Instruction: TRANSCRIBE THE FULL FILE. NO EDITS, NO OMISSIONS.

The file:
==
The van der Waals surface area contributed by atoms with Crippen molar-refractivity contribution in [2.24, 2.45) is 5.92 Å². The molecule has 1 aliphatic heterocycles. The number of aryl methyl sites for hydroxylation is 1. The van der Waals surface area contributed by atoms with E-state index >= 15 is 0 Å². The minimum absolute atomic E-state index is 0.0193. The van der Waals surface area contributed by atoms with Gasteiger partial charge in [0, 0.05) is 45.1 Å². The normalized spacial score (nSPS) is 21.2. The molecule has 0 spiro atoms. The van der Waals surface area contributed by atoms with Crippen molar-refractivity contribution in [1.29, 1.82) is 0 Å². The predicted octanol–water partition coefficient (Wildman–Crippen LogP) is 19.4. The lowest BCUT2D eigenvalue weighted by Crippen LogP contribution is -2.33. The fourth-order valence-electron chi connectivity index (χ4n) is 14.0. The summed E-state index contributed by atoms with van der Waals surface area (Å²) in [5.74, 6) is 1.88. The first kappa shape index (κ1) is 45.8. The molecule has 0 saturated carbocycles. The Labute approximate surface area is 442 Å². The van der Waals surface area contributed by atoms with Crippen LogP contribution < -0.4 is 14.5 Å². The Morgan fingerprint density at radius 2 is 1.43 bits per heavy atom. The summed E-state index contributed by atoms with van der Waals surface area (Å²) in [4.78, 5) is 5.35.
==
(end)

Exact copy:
The van der Waals surface area contributed by atoms with Crippen molar-refractivity contribution in [2.24, 2.45) is 5.92 Å². The molecule has 1 aliphatic heterocycles. The number of aryl methyl sites for hydroxylation is 1. The van der Waals surface area contributed by atoms with E-state index >= 15 is 0 Å². The minimum absolute atomic E-state index is 0.0193. The van der Waals surface area contributed by atoms with Gasteiger partial charge in [0, 0.05) is 45.1 Å². The normalized spacial score (nSPS) is 21.2. The molecule has 0 spiro atoms. The van der Waals surface area contributed by atoms with Crippen molar-refractivity contribution in [1.29, 1.82) is 0 Å². The predicted octanol–water partition coefficient (Wildman–Crippen LogP) is 19.4. The lowest BCUT2D eigenvalue weighted by Crippen LogP contribution is -2.33. The fourth-order valence-electron chi connectivity index (χ4n) is 14.0. The summed E-state index contributed by atoms with van der Waals surface area (Å²) in [5.74, 6) is 1.88. The first kappa shape index (κ1) is 45.8. The molecule has 0 saturated carbocycles. The Labute approximate surface area is 442 Å². The van der Waals surface area contributed by atoms with Crippen LogP contribution < -0.4 is 14.5 Å². The Morgan fingerprint density at radius 2 is 1.43 bits per heavy atom. The summed E-state index contributed by atoms with van der Waals surface area (Å²) in [4.78, 5) is 5.35.